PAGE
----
As with any major upgrade, the release of the Acrobat 6.0 line has meant that many PDF users are dealing with compatibility issues straddling multiple versions of our favorite file format. One such issue has been that when people attempt to open Acrobat 6.0-created PDF files in previous versions of Acrobat such as 5.x. In this situation, Acrobat will spit out the standard warning message (below).
A bit of a problem if you want the process to be seamless, eh? Well, here's the reason: by default, Acrobat will save output PDFs as the latest version, in this case, PDF 1.5. Acrobat 5.x will then detect that something's up, and spawn the aforementioned warning. The good news is that the problem is easily fixed as long as you are not trying to use any special features unique to PDF 1.5.
Both Acrobat 6.0 Standard and Professional include a menu item (File, Reduce File Size) for reducing the file size of the current document. Another benefit of the tool is that you will also have the chance to set the Acrobat version compatibility. After that, Bob's your uncle: Acrobat 6.0 will make its best effort to compress your document using the available technologies for the appropriate version. For example, the newest version of Acrobat includes support for JBIG2 and JPEG2000 image compression technologies, but if you choose a previous version, these will not be used.
The PDF Optimizer
As I mentioned, this tool is available from both the Standard AND Professional versions of Acrobat, but Pro users get even more power over the process, via the PDF Optimizer.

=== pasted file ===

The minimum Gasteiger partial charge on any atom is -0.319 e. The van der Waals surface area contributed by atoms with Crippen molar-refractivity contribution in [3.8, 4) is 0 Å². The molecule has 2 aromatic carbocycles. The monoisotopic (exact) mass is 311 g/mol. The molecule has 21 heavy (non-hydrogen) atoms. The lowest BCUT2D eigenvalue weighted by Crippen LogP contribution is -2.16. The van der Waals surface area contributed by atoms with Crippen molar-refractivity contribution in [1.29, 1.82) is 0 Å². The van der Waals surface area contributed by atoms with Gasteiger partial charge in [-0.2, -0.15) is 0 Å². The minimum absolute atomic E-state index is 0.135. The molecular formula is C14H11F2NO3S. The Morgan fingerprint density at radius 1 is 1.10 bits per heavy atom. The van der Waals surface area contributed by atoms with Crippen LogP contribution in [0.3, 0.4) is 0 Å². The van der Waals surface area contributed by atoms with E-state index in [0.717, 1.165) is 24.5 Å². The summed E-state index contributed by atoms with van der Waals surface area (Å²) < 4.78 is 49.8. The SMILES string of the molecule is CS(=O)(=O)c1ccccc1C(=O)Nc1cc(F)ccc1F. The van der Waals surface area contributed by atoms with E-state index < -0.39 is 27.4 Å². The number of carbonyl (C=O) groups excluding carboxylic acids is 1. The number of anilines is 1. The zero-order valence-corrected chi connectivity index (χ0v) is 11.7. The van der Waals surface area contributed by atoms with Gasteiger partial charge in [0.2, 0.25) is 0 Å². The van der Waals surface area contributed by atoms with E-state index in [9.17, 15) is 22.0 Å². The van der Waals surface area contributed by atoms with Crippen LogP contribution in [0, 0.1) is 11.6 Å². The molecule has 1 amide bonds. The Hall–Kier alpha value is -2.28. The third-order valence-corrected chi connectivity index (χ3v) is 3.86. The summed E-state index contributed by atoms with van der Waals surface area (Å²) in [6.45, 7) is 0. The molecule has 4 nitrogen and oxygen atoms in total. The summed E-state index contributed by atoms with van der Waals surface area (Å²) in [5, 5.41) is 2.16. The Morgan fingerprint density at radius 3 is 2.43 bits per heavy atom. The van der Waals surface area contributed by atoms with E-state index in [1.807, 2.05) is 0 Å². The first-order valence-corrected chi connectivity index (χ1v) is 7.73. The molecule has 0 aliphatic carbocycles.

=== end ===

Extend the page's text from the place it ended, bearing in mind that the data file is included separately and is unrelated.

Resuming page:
The PDF Optimizer expands on Acrobat 5's PDF Consultant -- which allowed users to examine the space usage of different elements of a PDF file and then remove them from the PDF to reduce its size. Like PDF Consultant, however, PDF Optimizer can also be used in Batch Sequences.
PDF Optimizer extends the functionality of the PDF Consultant so that in essence, the tool becomes more like a 'redistiller' or 'refryer' (the term used by many in the PDF community for redistilling a PDF). So, like Acrobat Distiller, you have options to downsample images and un/embed fonts as well as remove document elements, including fonts, comments, form actions, document structure, hidden layer content and the like.
OK, so you want to stamp your document. Maybe you need to give reviewers some advice about the document's status or sensitivity. This tip from author Ted Padova demonstrates how to add stamps with the Stamp Tool along with related comments.